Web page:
Menu

How Meditation and Mindfulness Affect Mental Health

Meditation and mindfulness have been used for thousands of years, often in religious contexts. In modern times, they’ve been used to treat some mental and physical conditions. 

Mindfulness and meditation have many proven health benefits. They can even change our brain chemistry and body. These simple practices have a lot of power and may improve mental health. 

What Are Meditation and Mindfulness?

Meditation is a way to focus your mind. There are many types, but it's important to understand that meditation is about training your mind to find calm and clarity.

Mindfulness is a meditation technique that focuses on attention and acceptance. Attention sets the foundation of mindfulness. It’s about bringing your awareness to yourself: your breath, your body, and your mind. Then you notice and accept the sensations, thoughts, and feelings that come up.

There are many ways to practice mindfulness, like doing yoga, learning breathing techniques, or seeking guided meditation classes. There are also mindfulness-based therapies. 

Two of the best-known therapies are:

Continued

Mindfulness-based stress reduction (MSBR). This is an intensive treatment method. It involves group classes and exercises for 8 weeks to build mindfulness through yoga and meditation. 

Mindfulness-based cognitive therapy (MBCT). This is a therapy method that combines the more traditional cognitive behavioral therapy with mindfulness to treat depression.

How to Meditate Mindfully

The most traditional way to meditate is a seated method in which your back is straight and your hands are relaxed in your lap or next to your thighs. The point is to simply relax and not focus on any one thought or physical sensation.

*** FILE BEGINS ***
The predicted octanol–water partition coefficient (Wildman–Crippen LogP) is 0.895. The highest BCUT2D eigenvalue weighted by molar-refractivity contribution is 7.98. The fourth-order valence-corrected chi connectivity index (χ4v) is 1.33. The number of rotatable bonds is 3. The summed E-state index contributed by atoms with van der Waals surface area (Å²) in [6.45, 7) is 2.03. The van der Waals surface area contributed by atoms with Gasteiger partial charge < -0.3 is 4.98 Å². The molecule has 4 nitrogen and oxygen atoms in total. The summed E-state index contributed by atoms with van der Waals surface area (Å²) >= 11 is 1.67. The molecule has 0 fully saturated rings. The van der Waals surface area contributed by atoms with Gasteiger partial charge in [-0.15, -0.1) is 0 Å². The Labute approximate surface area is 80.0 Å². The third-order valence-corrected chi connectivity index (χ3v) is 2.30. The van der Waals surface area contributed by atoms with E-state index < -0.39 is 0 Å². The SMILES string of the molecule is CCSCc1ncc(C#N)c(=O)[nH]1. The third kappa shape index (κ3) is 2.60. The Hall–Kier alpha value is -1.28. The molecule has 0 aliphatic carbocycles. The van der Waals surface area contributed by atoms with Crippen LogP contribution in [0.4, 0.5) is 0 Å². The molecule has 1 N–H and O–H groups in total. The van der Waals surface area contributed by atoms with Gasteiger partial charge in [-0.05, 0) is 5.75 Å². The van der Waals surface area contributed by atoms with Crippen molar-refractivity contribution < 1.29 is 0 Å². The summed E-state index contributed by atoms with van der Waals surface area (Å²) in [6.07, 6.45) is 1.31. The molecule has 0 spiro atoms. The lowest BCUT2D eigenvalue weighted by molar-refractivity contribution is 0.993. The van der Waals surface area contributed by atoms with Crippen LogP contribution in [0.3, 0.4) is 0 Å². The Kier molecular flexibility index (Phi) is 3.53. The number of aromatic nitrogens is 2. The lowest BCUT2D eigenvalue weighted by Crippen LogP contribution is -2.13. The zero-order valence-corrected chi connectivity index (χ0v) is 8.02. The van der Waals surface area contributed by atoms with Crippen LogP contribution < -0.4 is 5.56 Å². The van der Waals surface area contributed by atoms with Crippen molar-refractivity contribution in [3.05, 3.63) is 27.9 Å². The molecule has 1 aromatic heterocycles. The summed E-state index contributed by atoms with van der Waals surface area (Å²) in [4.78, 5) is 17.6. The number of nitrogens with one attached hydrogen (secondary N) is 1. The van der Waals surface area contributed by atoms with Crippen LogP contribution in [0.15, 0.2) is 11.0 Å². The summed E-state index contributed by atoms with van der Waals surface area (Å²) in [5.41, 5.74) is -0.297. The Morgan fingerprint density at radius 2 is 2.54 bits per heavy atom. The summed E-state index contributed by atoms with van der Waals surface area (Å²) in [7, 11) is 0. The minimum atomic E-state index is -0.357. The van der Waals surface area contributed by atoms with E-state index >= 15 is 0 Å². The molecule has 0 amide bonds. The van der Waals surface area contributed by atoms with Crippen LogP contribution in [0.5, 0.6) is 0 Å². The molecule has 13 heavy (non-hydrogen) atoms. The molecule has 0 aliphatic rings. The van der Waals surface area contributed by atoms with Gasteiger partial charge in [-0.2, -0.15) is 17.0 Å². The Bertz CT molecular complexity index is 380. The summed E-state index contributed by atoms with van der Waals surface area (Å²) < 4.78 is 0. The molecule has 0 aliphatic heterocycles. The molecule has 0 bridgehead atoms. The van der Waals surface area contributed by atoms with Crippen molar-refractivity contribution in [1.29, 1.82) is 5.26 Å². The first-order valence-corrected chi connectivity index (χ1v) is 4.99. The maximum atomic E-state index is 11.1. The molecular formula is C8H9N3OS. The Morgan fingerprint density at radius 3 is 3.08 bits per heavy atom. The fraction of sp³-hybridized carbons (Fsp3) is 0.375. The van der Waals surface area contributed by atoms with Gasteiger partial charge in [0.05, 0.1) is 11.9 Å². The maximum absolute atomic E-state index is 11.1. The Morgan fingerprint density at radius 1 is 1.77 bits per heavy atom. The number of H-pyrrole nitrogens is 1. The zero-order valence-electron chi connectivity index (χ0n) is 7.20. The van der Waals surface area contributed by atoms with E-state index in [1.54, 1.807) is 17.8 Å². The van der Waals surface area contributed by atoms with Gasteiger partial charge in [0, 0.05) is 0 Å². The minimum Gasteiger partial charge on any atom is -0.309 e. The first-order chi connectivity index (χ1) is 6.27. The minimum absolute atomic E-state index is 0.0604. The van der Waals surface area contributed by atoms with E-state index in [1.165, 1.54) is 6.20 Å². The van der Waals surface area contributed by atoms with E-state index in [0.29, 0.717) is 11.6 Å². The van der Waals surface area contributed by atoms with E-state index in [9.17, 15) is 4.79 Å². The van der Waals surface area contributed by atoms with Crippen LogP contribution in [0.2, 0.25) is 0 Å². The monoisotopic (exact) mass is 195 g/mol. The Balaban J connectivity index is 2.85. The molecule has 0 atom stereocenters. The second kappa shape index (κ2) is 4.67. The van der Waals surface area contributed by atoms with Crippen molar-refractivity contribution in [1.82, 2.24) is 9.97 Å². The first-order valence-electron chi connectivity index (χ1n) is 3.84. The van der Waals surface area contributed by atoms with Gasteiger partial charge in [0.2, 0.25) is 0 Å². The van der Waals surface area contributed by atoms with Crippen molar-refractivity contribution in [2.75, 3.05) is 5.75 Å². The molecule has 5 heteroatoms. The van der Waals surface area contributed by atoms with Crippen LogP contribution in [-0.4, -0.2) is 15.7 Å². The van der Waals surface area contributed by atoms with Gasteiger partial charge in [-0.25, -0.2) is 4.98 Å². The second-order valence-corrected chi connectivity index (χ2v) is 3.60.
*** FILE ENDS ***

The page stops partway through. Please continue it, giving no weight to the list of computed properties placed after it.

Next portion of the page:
At the beginning, this might be uncomfortable. Another way to ease yourself into meditation and mindfulness practices is to try to build the following ideas in your daily life:

Slow down. Appreciating and savoring every single moment is a central tenet of mindfulness. Noticing the sensations, smells, and feelings throughout your day can be vital in breaking old mental habits. 

Pick a time. Setting a specific time every day to check in with yourself and be mindful of your surroundings can be very helpful in making meditation and mindfulness a part of your daily routine.  

Continued

Break it up. Changing up your daily routine can help you see the world in a new way and help you notice more things in your everyday life.

Let your thoughts come up. This might be one of the most challenging things to do, but it’s important to notice your thoughts without getting distracted. Letting your thoughts go without judgment or attachment is key to meditating. It can help to include physical activity like walking or yoga in your day. 

Name your thoughts and your feelings. When you build the skill of naming exactly what you're feeling or thinking, you better notice your thoughts and feelings. For example, if you’re having stressful thoughts, tell yourself “I feel anxious” so those thoughts pass through you. 

Stay in the present. If you notice yourself sliding back into thoughts of the past or worries for the future, remind yourself of your surroundings. 

How It Works

Certain things about how meditation works are unclear, and they overlap with issues that modern brain chemistry hasn't fully explored. But many studies have focused on meditation, and it’s been found to change the way our brains work.

Continued

A 2012 study compared the brain images from 50 adults who meditated regularly with those from 50 people who didn’t meditate. Those who meditated had more folds in the outer layers of the brain, which is thought to improve memory. 

Another study found that meditation practice stimulates a part of the brain that handles emotions, even when people weren’t meditating. 

WebMD Medical Reference

Sources

SOURCES:

American Psychological Association: “Mindfulness meditation: A research-proven way to reduce stress.”

National Center for Complementary and Integrative Health: “Meditation: In Depth.”

National Health Service: “Mindfulness.”

© 2020 WebMD, LLC. All rights reserved.

Pagination